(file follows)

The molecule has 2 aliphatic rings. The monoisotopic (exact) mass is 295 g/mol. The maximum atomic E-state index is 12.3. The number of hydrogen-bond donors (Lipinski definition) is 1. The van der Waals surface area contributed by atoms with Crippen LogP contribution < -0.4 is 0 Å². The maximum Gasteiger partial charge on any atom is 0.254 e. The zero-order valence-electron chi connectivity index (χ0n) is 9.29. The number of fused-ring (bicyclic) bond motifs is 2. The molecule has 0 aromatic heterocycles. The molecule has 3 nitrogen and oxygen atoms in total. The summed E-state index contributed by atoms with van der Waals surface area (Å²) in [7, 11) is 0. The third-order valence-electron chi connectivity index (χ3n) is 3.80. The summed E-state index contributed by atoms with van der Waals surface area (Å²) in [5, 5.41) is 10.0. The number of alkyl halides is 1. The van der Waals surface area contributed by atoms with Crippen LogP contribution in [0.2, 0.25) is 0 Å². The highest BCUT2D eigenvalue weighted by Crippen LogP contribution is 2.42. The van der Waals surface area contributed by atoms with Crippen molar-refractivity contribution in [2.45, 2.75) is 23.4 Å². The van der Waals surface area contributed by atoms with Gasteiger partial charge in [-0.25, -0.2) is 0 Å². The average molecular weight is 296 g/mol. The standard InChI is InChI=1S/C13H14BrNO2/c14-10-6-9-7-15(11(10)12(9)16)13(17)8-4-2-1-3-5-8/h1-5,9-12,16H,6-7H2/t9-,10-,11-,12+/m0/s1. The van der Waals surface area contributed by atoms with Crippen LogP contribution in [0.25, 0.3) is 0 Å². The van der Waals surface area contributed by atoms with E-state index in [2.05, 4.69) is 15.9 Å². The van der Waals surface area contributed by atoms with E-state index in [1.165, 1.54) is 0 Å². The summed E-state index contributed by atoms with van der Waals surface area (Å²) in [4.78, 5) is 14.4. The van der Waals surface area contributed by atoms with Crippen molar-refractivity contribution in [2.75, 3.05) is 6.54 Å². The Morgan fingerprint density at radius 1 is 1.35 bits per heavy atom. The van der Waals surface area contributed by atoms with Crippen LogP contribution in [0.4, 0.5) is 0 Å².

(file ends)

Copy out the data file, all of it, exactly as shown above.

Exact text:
The molecule has 2 aliphatic rings. The monoisotopic (exact) mass is 295 g/mol. The maximum atomic E-state index is 12.3. The number of hydrogen-bond donors (Lipinski definition) is 1. The van der Waals surface area contributed by atoms with Crippen LogP contribution < -0.4 is 0 Å². The maximum Gasteiger partial charge on any atom is 0.254 e. The zero-order valence-electron chi connectivity index (χ0n) is 9.29. The number of fused-ring (bicyclic) bond motifs is 2. The molecule has 0 aromatic heterocycles. The molecule has 3 nitrogen and oxygen atoms in total. The summed E-state index contributed by atoms with van der Waals surface area (Å²) in [7, 11) is 0. The third-order valence-electron chi connectivity index (χ3n) is 3.80. The summed E-state index contributed by atoms with van der Waals surface area (Å²) in [5, 5.41) is 10.0. The number of alkyl halides is 1. The van der Waals surface area contributed by atoms with Crippen LogP contribution in [0.2, 0.25) is 0 Å². The highest BCUT2D eigenvalue weighted by Crippen LogP contribution is 2.42. The van der Waals surface area contributed by atoms with Crippen molar-refractivity contribution in [2.45, 2.75) is 23.4 Å². The van der Waals surface area contributed by atoms with Gasteiger partial charge in [-0.25, -0.2) is 0 Å². The average molecular weight is 296 g/mol. The standard InChI is InChI=1S/C13H14BrNO2/c14-10-6-9-7-15(11(10)12(9)16)13(17)8-4-2-1-3-5-8/h1-5,9-12,16H,6-7H2/t9-,10-,11-,12+/m0/s1. The van der Waals surface area contributed by atoms with Crippen LogP contribution in [0.25, 0.3) is 0 Å². The van der Waals surface area contributed by atoms with E-state index in [2.05, 4.69) is 15.9 Å². The van der Waals surface area contributed by atoms with E-state index in [1.165, 1.54) is 0 Å². The summed E-state index contributed by atoms with van der Waals surface area (Å²) in [4.78, 5) is 14.4. The van der Waals surface area contributed by atoms with Crippen molar-refractivity contribution in [2.75, 3.05) is 6.54 Å². The Morgan fingerprint density at radius 1 is 1.35 bits per heavy atom. The van der Waals surface area contributed by atoms with Crippen LogP contribution in [0.4, 0.5) is 0 Å².